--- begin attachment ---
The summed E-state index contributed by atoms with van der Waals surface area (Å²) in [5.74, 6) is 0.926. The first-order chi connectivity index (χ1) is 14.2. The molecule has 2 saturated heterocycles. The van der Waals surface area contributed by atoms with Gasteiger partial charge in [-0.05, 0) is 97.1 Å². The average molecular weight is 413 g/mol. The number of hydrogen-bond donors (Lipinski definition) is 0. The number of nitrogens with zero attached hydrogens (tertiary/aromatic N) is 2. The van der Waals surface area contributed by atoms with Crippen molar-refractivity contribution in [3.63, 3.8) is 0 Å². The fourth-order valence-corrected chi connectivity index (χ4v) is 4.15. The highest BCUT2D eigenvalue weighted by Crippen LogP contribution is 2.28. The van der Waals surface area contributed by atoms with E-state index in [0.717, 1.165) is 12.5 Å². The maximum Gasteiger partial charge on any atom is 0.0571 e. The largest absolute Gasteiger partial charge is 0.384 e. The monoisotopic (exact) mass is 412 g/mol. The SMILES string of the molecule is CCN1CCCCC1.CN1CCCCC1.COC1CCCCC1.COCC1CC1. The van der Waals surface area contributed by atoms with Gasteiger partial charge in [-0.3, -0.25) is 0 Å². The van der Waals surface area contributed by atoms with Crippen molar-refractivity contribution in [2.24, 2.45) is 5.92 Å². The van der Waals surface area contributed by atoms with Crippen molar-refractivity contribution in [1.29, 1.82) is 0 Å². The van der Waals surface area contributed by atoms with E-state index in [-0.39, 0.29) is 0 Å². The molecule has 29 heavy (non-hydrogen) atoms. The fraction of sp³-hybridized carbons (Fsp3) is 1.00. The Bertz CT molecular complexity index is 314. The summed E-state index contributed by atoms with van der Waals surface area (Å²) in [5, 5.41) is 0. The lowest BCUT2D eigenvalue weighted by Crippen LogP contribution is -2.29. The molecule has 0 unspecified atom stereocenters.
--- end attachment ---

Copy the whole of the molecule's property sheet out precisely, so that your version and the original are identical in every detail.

The summed E-state index contributed by atoms with van der Waals surface area (Å²) in [5.74, 6) is 0.926. The first-order chi connectivity index (χ1) is 14.2. The molecule has 2 saturated heterocycles. The van der Waals surface area contributed by atoms with Gasteiger partial charge in [-0.05, 0) is 97.1 Å². The average molecular weight is 413 g/mol. The number of hydrogen-bond donors (Lipinski definition) is 0. The number of nitrogens with zero attached hydrogens (tertiary/aromatic N) is 2. The van der Waals surface area contributed by atoms with Crippen molar-refractivity contribution in [3.63, 3.8) is 0 Å². The fourth-order valence-corrected chi connectivity index (χ4v) is 4.15. The highest BCUT2D eigenvalue weighted by Crippen LogP contribution is 2.28. The van der Waals surface area contributed by atoms with E-state index in [0.717, 1.165) is 12.5 Å². The maximum Gasteiger partial charge on any atom is 0.0571 e. The largest absolute Gasteiger partial charge is 0.384 e. The monoisotopic (exact) mass is 412 g/mol. The SMILES string of the molecule is CCN1CCCCC1.CN1CCCCC1.COC1CCCCC1.COCC1CC1. The van der Waals surface area contributed by atoms with Gasteiger partial charge in [-0.3, -0.25) is 0 Å². The van der Waals surface area contributed by atoms with Crippen molar-refractivity contribution in [2.24, 2.45) is 5.92 Å². The van der Waals surface area contributed by atoms with Crippen molar-refractivity contribution in [1.29, 1.82) is 0 Å². The van der Waals surface area contributed by atoms with E-state index in [-0.39, 0.29) is 0 Å². The molecule has 29 heavy (non-hydrogen) atoms. The fraction of sp³-hybridized carbons (Fsp3) is 1.00. The Bertz CT molecular complexity index is 314. The summed E-state index contributed by atoms with van der Waals surface area (Å²) in [5, 5.41) is 0. The lowest BCUT2D eigenvalue weighted by Crippen LogP contribution is -2.29. The molecule has 0 unspecified atom stereocenters.